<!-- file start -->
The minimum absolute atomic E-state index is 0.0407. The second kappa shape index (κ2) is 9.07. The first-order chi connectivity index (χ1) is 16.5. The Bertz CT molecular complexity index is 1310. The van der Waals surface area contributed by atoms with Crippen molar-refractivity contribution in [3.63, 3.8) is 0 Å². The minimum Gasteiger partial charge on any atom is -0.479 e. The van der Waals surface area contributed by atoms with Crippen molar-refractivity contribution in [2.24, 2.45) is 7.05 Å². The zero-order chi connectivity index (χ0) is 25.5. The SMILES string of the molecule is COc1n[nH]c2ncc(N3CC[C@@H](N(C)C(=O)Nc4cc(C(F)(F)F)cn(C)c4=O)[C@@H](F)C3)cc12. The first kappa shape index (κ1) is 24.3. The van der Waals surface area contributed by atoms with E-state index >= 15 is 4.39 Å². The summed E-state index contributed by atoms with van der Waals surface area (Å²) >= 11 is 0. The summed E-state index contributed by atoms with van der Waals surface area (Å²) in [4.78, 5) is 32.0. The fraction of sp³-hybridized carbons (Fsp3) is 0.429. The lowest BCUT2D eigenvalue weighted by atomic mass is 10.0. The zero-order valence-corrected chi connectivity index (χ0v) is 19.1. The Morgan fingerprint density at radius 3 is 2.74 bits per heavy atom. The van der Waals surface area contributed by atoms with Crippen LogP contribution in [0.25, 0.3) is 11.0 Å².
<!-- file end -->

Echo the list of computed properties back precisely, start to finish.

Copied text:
The minimum absolute atomic E-state index is 0.0407. The second kappa shape index (κ2) is 9.07. The first-order chi connectivity index (χ1) is 16.5. The Bertz CT molecular complexity index is 1310. The van der Waals surface area contributed by atoms with Crippen molar-refractivity contribution in [3.63, 3.8) is 0 Å². The minimum Gasteiger partial charge on any atom is -0.479 e. The van der Waals surface area contributed by atoms with Crippen molar-refractivity contribution in [2.24, 2.45) is 7.05 Å². The zero-order chi connectivity index (χ0) is 25.5. The SMILES string of the molecule is COc1n[nH]c2ncc(N3CC[C@@H](N(C)C(=O)Nc4cc(C(F)(F)F)cn(C)c4=O)[C@@H](F)C3)cc12. The first kappa shape index (κ1) is 24.3. The van der Waals surface area contributed by atoms with E-state index >= 15 is 4.39 Å². The summed E-state index contributed by atoms with van der Waals surface area (Å²) >= 11 is 0. The summed E-state index contributed by atoms with van der Waals surface area (Å²) in [4.78, 5) is 32.0. The fraction of sp³-hybridized carbons (Fsp3) is 0.429. The lowest BCUT2D eigenvalue weighted by atomic mass is 10.0. The zero-order valence-corrected chi connectivity index (χ0v) is 19.1. The Morgan fingerprint density at radius 3 is 2.74 bits per heavy atom. The van der Waals surface area contributed by atoms with Crippen LogP contribution in [0.25, 0.3) is 11.0 Å².